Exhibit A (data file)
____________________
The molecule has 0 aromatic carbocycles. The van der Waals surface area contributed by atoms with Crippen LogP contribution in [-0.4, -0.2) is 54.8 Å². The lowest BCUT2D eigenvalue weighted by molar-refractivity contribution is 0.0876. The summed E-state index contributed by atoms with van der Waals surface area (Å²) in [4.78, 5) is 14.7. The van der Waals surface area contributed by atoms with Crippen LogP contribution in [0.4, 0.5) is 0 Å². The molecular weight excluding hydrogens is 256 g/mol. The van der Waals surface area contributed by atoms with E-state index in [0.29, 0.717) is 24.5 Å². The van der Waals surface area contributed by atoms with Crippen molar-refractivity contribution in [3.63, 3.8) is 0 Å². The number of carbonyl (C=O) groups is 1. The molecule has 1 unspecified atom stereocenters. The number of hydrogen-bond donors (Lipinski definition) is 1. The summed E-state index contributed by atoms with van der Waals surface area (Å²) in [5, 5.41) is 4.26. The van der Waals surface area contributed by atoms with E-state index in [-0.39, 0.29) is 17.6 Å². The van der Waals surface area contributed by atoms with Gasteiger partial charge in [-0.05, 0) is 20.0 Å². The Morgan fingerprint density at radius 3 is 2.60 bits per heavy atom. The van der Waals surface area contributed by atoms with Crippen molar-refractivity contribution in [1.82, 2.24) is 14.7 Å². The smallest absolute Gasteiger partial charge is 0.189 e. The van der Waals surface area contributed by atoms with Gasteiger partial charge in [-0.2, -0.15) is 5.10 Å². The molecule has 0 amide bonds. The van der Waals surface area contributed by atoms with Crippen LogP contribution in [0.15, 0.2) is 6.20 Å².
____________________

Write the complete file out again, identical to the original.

The molecule has 0 aromatic carbocycles. The van der Waals surface area contributed by atoms with Crippen LogP contribution in [-0.4, -0.2) is 54.8 Å². The lowest BCUT2D eigenvalue weighted by molar-refractivity contribution is 0.0876. The summed E-state index contributed by atoms with van der Waals surface area (Å²) in [4.78, 5) is 14.7. The van der Waals surface area contributed by atoms with Crippen LogP contribution in [0.4, 0.5) is 0 Å². The molecular weight excluding hydrogens is 256 g/mol. The van der Waals surface area contributed by atoms with E-state index in [0.29, 0.717) is 24.5 Å². The van der Waals surface area contributed by atoms with Crippen molar-refractivity contribution in [3.63, 3.8) is 0 Å². The number of carbonyl (C=O) groups is 1. The molecule has 1 unspecified atom stereocenters. The number of hydrogen-bond donors (Lipinski definition) is 1. The summed E-state index contributed by atoms with van der Waals surface area (Å²) in [5, 5.41) is 4.26. The van der Waals surface area contributed by atoms with E-state index in [-0.39, 0.29) is 17.6 Å². The van der Waals surface area contributed by atoms with Gasteiger partial charge in [-0.05, 0) is 20.0 Å². The Morgan fingerprint density at radius 3 is 2.60 bits per heavy atom. The van der Waals surface area contributed by atoms with Crippen molar-refractivity contribution in [1.82, 2.24) is 14.7 Å². The smallest absolute Gasteiger partial charge is 0.189 e. The van der Waals surface area contributed by atoms with Gasteiger partial charge in [-0.2, -0.15) is 5.10 Å². The molecule has 0 amide bonds. The van der Waals surface area contributed by atoms with Crippen LogP contribution in [0.15, 0.2) is 6.20 Å².